In this day and age of 24/7 news, Facebook, Twitter, email, texting and alike we are bombarded with constant news updates. The world of golf is no stranger to technology, offering a massive amount of golf information: tips and instruction, equipment, courses, fitness, psychology and anything else you can imagine related to golf. Honestly, it is mind boggling. You could literally spend all day on the internet taking in information, not to mention watching TV programs or reading magazines and books. The golf club you bought last year that claimed to improve your game is now yesterday’s news; one golf tip says to do this, the other says to do that! WHEW! What is a golfer to do?
Get off the grid when it comes to your golf game and focus on you. Turn off the TV commentary running in the back of your mind that you heard while watching the latest professional tournament, forget the article you read in the latest golf magazine and pay attention to your golf game. During your next round observe your tendencies and work on an improvement plan for you. What does your golf game need to get to the next level? If we first identify what we need to improve, a plan of action can follow.
Imagine the consequences if you were not feeling well and took a random medication. The medicine might be perfectly fine for one person, but not for everyone or every ailment. In fact chances are your condition will worsen if you experiment and do not take the exact medication and dosage for your specific needs. Just as a treatment plan needs to be specific for each patient based upon many unique factors they posses and the symptoms they are experiencing, so should your golf improvement plan be tailored to your specific needs.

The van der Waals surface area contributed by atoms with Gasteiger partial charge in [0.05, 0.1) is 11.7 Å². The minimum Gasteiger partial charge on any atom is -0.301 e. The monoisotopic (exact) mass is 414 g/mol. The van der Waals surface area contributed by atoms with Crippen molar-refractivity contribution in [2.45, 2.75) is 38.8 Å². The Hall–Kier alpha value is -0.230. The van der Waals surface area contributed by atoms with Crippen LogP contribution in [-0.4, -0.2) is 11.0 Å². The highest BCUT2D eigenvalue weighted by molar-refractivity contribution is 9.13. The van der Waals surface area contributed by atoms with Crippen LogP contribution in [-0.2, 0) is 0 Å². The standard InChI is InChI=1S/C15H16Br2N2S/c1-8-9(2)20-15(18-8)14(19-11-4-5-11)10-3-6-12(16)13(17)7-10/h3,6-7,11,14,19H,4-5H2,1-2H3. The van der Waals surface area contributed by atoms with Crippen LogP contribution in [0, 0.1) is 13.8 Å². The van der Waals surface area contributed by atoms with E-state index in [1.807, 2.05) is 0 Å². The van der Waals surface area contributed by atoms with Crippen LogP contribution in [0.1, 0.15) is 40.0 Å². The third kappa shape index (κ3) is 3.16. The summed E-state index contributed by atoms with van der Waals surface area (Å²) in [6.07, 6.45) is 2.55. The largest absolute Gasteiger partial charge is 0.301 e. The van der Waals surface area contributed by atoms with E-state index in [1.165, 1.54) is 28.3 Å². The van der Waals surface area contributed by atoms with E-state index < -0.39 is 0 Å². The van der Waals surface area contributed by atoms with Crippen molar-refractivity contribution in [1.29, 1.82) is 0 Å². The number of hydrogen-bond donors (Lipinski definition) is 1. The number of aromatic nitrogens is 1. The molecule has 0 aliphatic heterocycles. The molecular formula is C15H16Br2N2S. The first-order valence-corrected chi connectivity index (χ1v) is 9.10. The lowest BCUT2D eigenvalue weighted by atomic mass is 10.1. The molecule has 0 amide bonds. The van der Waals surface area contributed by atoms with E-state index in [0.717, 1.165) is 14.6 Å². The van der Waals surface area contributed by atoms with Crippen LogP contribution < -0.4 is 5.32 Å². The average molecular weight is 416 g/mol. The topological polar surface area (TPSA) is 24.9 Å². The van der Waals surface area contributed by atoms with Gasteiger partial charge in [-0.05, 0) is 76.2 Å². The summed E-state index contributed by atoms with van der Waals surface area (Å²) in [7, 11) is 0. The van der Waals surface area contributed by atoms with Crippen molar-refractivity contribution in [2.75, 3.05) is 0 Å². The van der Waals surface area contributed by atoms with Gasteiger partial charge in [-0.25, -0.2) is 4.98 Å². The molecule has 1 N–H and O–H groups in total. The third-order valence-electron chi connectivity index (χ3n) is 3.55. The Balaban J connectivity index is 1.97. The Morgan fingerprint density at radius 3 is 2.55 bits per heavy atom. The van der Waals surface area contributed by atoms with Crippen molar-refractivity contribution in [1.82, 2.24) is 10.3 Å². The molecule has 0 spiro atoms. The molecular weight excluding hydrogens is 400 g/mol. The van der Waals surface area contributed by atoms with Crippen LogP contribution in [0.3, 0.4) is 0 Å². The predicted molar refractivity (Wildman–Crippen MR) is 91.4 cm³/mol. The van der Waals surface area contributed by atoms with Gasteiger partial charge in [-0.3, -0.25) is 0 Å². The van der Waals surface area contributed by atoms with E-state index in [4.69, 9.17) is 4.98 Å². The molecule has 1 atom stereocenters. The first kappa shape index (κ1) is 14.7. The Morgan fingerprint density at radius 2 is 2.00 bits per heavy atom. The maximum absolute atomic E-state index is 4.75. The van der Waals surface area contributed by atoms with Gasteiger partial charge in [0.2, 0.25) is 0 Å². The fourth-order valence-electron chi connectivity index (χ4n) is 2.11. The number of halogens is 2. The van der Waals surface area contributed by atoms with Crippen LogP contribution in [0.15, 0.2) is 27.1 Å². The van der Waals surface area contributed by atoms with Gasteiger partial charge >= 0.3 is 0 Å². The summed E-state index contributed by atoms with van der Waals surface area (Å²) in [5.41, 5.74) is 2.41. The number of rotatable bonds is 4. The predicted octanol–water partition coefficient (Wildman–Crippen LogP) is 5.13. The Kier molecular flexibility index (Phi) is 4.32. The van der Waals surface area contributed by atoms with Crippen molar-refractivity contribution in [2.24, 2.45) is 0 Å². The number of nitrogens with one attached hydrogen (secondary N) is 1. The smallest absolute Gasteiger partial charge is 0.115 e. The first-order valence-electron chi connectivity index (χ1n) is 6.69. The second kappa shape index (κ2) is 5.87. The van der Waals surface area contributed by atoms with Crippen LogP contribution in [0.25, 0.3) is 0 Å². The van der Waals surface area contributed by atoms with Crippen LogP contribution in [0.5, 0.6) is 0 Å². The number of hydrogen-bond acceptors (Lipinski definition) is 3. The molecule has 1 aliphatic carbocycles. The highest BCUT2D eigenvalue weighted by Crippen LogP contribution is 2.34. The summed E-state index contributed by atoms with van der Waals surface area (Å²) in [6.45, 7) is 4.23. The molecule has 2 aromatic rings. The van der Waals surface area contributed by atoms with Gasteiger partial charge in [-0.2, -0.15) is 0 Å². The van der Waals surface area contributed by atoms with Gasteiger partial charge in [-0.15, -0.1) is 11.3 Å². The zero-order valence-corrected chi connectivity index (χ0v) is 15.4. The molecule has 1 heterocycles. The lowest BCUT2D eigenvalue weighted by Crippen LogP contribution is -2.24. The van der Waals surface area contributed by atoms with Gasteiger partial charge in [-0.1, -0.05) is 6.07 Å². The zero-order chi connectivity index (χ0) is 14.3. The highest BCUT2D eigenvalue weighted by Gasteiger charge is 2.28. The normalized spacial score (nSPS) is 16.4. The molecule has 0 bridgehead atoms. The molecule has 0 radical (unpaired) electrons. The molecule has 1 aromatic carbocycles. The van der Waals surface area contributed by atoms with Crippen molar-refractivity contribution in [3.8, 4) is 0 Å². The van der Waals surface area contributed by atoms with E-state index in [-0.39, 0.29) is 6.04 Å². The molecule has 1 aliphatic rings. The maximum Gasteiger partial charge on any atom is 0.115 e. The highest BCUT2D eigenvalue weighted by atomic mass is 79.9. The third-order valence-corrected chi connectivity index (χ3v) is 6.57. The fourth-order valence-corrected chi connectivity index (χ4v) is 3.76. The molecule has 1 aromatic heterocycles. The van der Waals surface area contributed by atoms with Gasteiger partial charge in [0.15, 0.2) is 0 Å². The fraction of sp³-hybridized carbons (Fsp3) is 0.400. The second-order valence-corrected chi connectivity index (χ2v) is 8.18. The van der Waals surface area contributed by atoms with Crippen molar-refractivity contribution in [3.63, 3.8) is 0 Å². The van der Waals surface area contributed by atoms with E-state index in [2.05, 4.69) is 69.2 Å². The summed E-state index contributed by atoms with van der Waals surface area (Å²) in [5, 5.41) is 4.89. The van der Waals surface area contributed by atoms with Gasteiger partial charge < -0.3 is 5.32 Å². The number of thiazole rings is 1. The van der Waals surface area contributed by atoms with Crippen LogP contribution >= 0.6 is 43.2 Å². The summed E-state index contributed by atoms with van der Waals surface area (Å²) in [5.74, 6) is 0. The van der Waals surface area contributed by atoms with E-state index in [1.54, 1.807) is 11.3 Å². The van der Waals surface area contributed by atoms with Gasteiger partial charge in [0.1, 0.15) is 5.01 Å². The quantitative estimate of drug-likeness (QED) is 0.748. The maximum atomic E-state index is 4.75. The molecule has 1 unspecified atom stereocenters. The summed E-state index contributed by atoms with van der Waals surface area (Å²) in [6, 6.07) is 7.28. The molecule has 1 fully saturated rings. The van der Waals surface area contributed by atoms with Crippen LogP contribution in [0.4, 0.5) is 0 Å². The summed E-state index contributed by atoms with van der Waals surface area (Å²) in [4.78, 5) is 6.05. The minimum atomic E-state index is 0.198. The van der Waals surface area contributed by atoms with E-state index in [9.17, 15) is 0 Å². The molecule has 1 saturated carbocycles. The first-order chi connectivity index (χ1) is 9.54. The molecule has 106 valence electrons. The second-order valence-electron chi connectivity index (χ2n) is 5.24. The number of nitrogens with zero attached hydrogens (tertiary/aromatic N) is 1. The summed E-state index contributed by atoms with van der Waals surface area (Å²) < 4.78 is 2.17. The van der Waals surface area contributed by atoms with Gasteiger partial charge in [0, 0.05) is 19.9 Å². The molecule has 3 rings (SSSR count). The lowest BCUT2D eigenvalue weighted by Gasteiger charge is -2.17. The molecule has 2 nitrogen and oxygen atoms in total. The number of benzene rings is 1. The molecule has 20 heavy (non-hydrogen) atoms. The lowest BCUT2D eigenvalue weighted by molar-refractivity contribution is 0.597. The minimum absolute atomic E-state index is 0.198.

2012 should be all about you. If we want to improve our golf game we need to recognize that not everyone learns the same way, at the same rate or has the same needs. What we all do share in common is once we acquire the correct knowledge for our needs, practice it and put it into play, the benefits will occur. Sometimes a skill is acquired quickly, and other skills may take longer than we may like. The key is that we acquire the skills we need for our best performance and stick to it.
You might be able to figure out on your own what to do to improve your game. Ben Hogan was famous for spending hours on the practice range working on the slightest changes in his grip, set-up or swing to determine what would serve his game the best. For those of you who do not have hours to determine the cause and effect of your golf swing you can seek the expertise of your local LPGA or PGA Golf Professional to assist you.
During the 2012 Golf Season I would like to encourage you to put the focus on YOU! What works for one golfer may not work for another. What you may need to improve your game this season may be entirely different from next season. As you improve your needs will change. Don’t try working on too many things at one time. Be patient with yourself. Take one step at a time in the wonderful journey of playing the great game of golf. You will get plenty of enjoyment out of playing golf over the years when you make an effort to improve. Find some key skills you want to improve and stick to it until it becomes second nature to you and when it is you know you are ready to take the next step on the path of improvement.